21 December 2020
7 nature resolutions for 2021
Kick-start your 2021. Explore the great outdoors, learn how to multiply your house plants, and grow your own vegetables in the new year.
Nature has been more important than ever this year.
Studies have shown that spending time in nature benefits our wellbeing and reduces stress. You can get a dose of nature by going for a walk in your local park, or caring for your house plants.
From discovering new green spaces to learning how to paint plants, we round up our top nature resolutions for 2021.
1. Bring nature indoors
Fill your home with plant life and create an indoor jungle. House plants boost our mood and improve air quality, as well as looking pretty on shelves and windowsills. What's not to love?
An easy, cost-effective way to multiply your houseplants is to propagate your existing plants. Propagation is the process of breeding a plant from the parent plant.
Good plants to try are Chinese evergreen (Aglaonema commutatum), Devil's roots (Epipremnum aureum), Spider plant (Chlorophytum comosum) and Swiss Cheese plant (Monstera deliciosa).
2. Plan your year ahead
Brighten up your 2021 by journeying through Costa Rica at our stunning orchid festival.
Bringing to life the biodiversity of Central America, the Princess of Wales Conservatory will be filled with vibrant oranges, yellows and pinks.
Costa Rica is a major orchid habitat and is home to 5% of the world’s biodiversity, even though it covers just 0.03% of the planet.
See a range of native animals created from plants, and don't miss the resplendent quetzal (Pharomachrus mocinno). Native to Costa Rica, it's considered one of the world's most beautiful birds and is a symbol for the protection of Costa Rica's forests.
3. Immerse yourself in art
Get creative in the new year and learn how to create beautiful botanical art yourself.
Botanical paintings and drawings are where art and science meet. They convey the intricate details of plants, but can also be used for plant documentation.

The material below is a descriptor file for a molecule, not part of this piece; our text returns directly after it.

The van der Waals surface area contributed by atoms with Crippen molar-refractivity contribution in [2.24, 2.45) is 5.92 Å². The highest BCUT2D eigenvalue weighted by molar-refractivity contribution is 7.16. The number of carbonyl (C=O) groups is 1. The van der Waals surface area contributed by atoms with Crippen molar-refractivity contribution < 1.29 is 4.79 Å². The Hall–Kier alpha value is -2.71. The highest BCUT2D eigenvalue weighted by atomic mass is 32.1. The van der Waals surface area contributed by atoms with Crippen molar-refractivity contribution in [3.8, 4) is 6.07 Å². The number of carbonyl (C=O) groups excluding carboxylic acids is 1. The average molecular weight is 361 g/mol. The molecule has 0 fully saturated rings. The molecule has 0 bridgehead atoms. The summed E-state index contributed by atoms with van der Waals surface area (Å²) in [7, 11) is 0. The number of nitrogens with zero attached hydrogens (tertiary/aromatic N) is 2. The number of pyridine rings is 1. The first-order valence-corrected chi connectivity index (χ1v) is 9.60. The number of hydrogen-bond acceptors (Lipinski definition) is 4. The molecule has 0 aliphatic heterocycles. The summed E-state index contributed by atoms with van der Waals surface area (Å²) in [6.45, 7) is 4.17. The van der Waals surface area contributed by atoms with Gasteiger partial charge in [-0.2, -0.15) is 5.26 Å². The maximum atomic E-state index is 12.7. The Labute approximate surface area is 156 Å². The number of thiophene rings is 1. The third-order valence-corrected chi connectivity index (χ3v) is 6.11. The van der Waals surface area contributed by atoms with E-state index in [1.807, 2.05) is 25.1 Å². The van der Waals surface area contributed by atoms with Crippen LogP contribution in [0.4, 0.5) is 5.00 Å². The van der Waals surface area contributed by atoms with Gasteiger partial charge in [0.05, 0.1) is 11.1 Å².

Get top tips from our expert botanical artists at Kew, and find out the best plants to illustrate if you're a beginner.
Gain an in depth knowledge of botanical art practices in one of our botanical art courses. You can learn helpful techniques to improve your work in our botanical sketchbook course, and benefit from the help and expertise of professional botanical artists.
4. Grow your own vegetables
Add some colour to your plate in 2021 and enjoy the fresh taste of vegetables and herbs you've grown yourself.
From rocket, to basil, to radishes, you can easily grow your own veg at home. You don't even need a garden to do it, as many vegetables can grow happily in pots on balconies and windowsills.
Pea shoots are a great vegetable to start with, and they're delicious in salads and stir fries.
You can grow them using whole dried peas from the supermarket; simply sprinkle them onto compost, water them regularly, and wait for the shoots to spring up.
5. Make your garden or balcony more biodiverse
Whether you have a small balcony or a large garden, this space can be a haven for insects, birds and mammals. Growing a variety of plant species attracts lots of different forms of wildlife.
Try letting a corner of your garden grow wild. Natural debris like logs and leaf piles offer habitats and hiding places for many species.
Allow butterfly-loving plants to grow. The pretty orange tip butterfly is attracted to certain plants such as garlic mustard (Alliaria petiolata) and milkmaid (Cardamine pratensis).
Plant wild flowers on your lawn or in a pot on the balcony to attract pollinating bees. Patches of long grass dotted with wildflowers are the perfect habitat for insects. Try common poppies (Papaver rhoeas) and corn marigold (Glebionis segetum) which will add a pop of colour.
6. Explore green spaces
Work off the mince pies with a brisk walk through the Gardens.
Explore the Arboretum, our vast garden of over 14,000 trees. Some trees are as old as the Gardens themselves and many cannot be found anywhere else in Britain.
Wander through the natural area, which is abundant with beautiful native trees and birds like woodpeckers and jays.
7. Discover a new landscape
Visit Wakehurst, our secret botanic garden in the heart of Sussex.
Wakehurst’s trees are grouped according to the areas of the world in which they grow naturally, a system called phytogeographic planting.
Stop by our serene Winter Garden which blooms in January and February. Highlights include snow drops, heather and dog wood which give a beautiful burst of winter colour.
Read & watch
5 March 2021
Best things to do at Wakehurst this spring
4 March 2021
Best things to do at Kew this spring
1 March 2021
Weird and wonderful plant names
25 February 2021
Saint Helena’s rarest plants growing at Kew
23 February 2021
Best Kew gifts to buy for spring
23 February 2021
DNA milestone: one step closer to completing the tree of life for plants